The basic theory of interest rates can be broken down into two basic concepts. The first concept is what is called the forward rate. The forward rate describes the future rate at which banks will charge interest on loans. This interest rate, when expressed as a percentage, is known as the forward interest rate. The next basic concept is the present interest rate.
The present interest rate is what is charged today on loans to investors or borrowers. The forward interest rate, or the future interest rate, is a projection of the future rate at which the future rate will be determined after a period of time. The forward interest rate is the most flexible of the two concepts.
For example, a bank may anticipate that interest will be higher than normal in three short time periods. The present interest rate will be higher than the normal interest rate. But if it is higher than the normal rate for three months, the forward rate will be much lower than the normal rate. So, when the forward rate becomes normal, the bank will charge more interest for the loans. This is the forward interest rate.
The reason that this interest rates can change rapidly, and often wildly, is because banks do not have a fixed rate for loans. They use a variety of factors to determine what the future interest rate will be. But, by predicting what future rates will be, they are able to control the rate at which the future rates are determined. This means that by forecasting the future rate, banks can lock in the interest rate at a certain level and not let it go up or down.
It is possible for the banks to predict, ahead of time, what the future interest rate will be, even before the rates go up. Once the prediction is made, banks have the ability to control the rate at which the rates are determined. in such a way that the interest rates are more predictable than they would be if they were not predicted.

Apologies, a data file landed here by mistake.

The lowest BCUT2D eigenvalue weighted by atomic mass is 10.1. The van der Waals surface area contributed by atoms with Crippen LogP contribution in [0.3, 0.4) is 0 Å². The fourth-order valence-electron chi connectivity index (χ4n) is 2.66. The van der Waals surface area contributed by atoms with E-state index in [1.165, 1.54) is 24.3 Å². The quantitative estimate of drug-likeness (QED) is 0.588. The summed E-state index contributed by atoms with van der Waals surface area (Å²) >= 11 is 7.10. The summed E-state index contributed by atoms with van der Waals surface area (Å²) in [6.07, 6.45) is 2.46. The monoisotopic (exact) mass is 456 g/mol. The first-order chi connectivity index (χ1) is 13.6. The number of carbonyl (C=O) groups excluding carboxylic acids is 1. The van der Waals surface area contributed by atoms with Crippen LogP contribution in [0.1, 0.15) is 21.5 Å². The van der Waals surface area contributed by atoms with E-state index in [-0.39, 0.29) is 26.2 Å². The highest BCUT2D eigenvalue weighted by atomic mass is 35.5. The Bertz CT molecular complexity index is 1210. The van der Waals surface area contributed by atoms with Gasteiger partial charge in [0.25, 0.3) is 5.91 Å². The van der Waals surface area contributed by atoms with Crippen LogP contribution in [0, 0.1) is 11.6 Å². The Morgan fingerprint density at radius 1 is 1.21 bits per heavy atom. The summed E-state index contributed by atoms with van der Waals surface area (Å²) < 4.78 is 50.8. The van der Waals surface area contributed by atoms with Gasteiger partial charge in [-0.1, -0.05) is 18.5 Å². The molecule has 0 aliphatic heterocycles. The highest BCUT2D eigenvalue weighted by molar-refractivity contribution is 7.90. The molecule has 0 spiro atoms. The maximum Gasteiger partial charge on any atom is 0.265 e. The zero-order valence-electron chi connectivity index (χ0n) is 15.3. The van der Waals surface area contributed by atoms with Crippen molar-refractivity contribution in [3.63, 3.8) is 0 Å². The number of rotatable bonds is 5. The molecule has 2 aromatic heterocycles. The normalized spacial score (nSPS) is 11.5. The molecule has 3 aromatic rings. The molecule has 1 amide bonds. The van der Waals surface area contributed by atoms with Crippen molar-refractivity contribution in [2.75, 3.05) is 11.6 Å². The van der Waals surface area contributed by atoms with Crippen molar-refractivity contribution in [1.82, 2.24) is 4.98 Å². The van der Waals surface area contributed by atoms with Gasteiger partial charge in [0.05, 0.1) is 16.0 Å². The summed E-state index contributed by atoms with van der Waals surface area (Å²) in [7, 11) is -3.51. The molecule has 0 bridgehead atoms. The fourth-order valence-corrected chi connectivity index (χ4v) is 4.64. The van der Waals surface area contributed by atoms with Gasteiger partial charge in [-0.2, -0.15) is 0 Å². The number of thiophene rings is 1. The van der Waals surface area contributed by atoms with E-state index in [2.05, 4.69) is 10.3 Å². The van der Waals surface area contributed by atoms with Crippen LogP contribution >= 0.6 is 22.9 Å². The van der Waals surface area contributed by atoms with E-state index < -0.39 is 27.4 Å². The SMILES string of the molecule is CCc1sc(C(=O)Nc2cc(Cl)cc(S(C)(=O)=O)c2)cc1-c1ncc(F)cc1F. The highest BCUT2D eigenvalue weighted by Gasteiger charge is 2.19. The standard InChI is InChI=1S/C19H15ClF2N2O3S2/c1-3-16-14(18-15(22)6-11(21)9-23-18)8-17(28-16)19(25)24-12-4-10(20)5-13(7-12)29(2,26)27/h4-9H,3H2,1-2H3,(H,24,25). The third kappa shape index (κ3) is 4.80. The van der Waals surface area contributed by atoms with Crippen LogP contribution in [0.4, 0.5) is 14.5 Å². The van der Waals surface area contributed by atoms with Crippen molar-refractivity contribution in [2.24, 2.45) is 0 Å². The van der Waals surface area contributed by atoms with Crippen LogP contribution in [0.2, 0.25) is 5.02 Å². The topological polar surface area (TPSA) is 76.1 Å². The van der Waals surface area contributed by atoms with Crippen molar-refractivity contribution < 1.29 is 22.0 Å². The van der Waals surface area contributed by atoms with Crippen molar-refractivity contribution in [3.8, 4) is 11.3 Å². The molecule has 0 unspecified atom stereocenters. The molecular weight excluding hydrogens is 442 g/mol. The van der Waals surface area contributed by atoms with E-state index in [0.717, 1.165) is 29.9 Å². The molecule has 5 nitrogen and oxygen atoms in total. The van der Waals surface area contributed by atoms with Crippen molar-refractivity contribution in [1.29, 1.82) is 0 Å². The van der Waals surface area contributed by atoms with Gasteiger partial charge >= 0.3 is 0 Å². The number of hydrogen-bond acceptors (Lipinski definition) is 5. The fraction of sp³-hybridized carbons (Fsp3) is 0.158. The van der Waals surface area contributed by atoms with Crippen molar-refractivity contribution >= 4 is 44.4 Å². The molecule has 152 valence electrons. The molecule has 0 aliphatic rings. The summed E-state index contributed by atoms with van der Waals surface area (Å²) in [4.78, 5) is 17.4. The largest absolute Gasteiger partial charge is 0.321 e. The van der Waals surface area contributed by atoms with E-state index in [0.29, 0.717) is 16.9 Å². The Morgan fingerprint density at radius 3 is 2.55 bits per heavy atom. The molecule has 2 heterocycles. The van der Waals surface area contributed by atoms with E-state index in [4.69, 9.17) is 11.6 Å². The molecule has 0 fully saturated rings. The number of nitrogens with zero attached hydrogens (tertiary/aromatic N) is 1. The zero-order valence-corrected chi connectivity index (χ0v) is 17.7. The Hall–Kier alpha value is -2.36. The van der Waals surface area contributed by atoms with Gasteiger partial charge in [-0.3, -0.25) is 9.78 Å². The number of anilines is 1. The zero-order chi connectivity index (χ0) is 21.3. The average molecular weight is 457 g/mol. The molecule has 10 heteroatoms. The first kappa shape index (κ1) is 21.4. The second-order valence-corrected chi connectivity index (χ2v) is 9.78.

Banks know that the future interest rate is important because they can use it to attract people to come into their doors. When the future interest rate is low, there is less competition and thus a lower risk to the bank. In fact, by controlling the rate, the bank has greater control over the value of its assets than it would by keeping the rate lower. In a recession, a lower risk rate can mean a higher return.
Even the future rate of interest is dependent upon the economy. In a recession, the economy may be expected to slow down. However, if the unemployment rate is expected to stay the same, the interest rate will remain steady. But if unemployment is expected to rise, the interest rate may move up. Thus, the stability of the interest rate depends upon the state of the economy.
Expectation theory also has a lot to do with inflation. If inflation is expected to rise, the interest rate may rise.
As a result of this principle, interest rates can be determined based on a forecast of the future of the interest rate in the future. That future interest rate can then be used as leverage to make better interest rates predictions than could be made if the prediction was not based on an assumption about how future interest rates will behave.
Of course, the predictions that we make about future rates are subject to human error. So we cannot simply rely upon these predictions to make better interest rates predictions.
Future interest rates can affect our future lives in a variety of ways. We can use the predictions to help us to determine whether we should take out loans now.